(Pecuniary + Non-pecuniary advantages) – (Pecuniary +Non-pecuniary costs)
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Elasticity of demand for labour
(% change in quantity of labour demanded) / (% change in wage rate)
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Elasticity of Supply of Labour
(% change in quantity of labour splied) / (% change in wage rate)
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Economically active population
Of working age and available/eligible for work, either emloyed or unemployed. Also reffered to as the labour force or labour supply.
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Economically inactive population
Those who are neither in work nor available for work.
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Labour market
The interaction of labour demand and labour suply for an industry, region or nation.
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Unemloyement
Where someone is willing and able to work but cannot find a job.
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Under-emloyment
Where people are in employment, but are not utilised as fully as they could be.
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Market failure
Where the Free-Market mechanism failes to achieve allocative efficiency.
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Labour Market Failure
When the Labour market forces of supply and demand fail to allocate labour resources efficiently.
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Trade unions
labour organisations that seek to promote the interests of their members.
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Disequilibrium unemployment
Unemployment caused by the aggregate supply of labour exceeding the aggregate demand for labour.
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Equilibrium unemployment
Unemployment that exists when the labour market is in equilibrium.
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Non-Accelerating inflation rate of unemployment (NAIRU)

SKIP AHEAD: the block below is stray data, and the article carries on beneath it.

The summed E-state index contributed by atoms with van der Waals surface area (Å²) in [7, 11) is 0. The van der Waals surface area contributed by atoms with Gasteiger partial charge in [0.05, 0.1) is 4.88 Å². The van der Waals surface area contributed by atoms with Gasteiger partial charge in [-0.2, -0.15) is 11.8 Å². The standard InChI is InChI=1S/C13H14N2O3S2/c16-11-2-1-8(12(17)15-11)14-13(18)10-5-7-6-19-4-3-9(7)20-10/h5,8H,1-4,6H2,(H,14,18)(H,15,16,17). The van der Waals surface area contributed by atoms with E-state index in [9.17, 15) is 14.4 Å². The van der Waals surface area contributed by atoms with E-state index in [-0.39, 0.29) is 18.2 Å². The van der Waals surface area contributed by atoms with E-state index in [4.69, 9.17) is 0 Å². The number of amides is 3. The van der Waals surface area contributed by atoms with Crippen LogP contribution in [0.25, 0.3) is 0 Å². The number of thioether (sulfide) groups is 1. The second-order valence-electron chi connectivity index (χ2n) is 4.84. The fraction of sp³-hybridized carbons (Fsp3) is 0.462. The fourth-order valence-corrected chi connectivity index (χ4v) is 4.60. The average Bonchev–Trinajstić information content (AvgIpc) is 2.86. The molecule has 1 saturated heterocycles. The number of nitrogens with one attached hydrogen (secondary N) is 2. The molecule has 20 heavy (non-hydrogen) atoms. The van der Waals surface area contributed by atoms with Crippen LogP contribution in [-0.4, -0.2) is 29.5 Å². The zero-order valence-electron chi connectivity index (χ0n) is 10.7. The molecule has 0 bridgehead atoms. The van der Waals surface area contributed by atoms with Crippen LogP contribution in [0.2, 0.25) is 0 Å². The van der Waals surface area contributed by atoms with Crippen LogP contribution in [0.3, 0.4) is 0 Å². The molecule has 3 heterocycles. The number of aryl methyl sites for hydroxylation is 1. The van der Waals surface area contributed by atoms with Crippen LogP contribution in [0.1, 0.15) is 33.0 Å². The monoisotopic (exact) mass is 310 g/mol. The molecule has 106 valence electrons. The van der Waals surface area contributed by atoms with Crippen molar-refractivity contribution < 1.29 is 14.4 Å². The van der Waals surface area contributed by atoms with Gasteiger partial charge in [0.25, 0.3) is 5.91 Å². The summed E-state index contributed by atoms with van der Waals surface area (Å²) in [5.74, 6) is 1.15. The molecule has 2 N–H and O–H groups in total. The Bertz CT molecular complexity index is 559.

The level of unemployment that exists when the labour market is in equilibrium; also called equilibrium unemployment.
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Geographical immobility of labour
Barriers to the movement of workers between areas.
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Occupational immobility of labour
Barriers to workers changing occupations
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Derived Demand
Where the demand for one item depends on the demand for another.
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Marginal revenue product (MRP)
Is the change in a firm’s revenue resulting from employing one more worker.
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How to calculate MR???
MRP = MPP x P
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Marginal product of labour (MPL)
Is the change in the value of output that results from employing one more worker.
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Marginal Physical Product (MPP)
Is the change in a firms physical output resulting from employing one more worker.
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Monopsony
A monopsony exists when there is only ONE BUYER in the market.
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Absolute Poverty
Absolute Poverty is when a person’s income is so low that it threatens their survival and their basic human needs for food, shelter, warmth are not being met.
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Relative Poverty
Relative poverty means that individuals are poor in relation to others in society. The threshold usually used to define relative poverty in the UK is: ‘income 60% of the median or less’.
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Inequality
Inequality means a lack of equity, or fairness, between different groups. The extent of inequality in a society is shown by the gap between rich and poor. Inequality is measured by the Gini Coefficient/index.
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Card 2

Front

The minimum level of rofit necessary for the entrepreneur to stay in the industry.

Back

Normal Profit

Card 3

Front

Profit over and above normal profit.

Back

Preview of the back of card 3

Card 4

Front

When Total Revenue is equal Total Cost

Back

Preview of the back of card 4

Card 5

Front

The percentage of an industry or market's total sales that is earned by a particular firm over a specified time period (a year)

Back

Preview of the back of card 5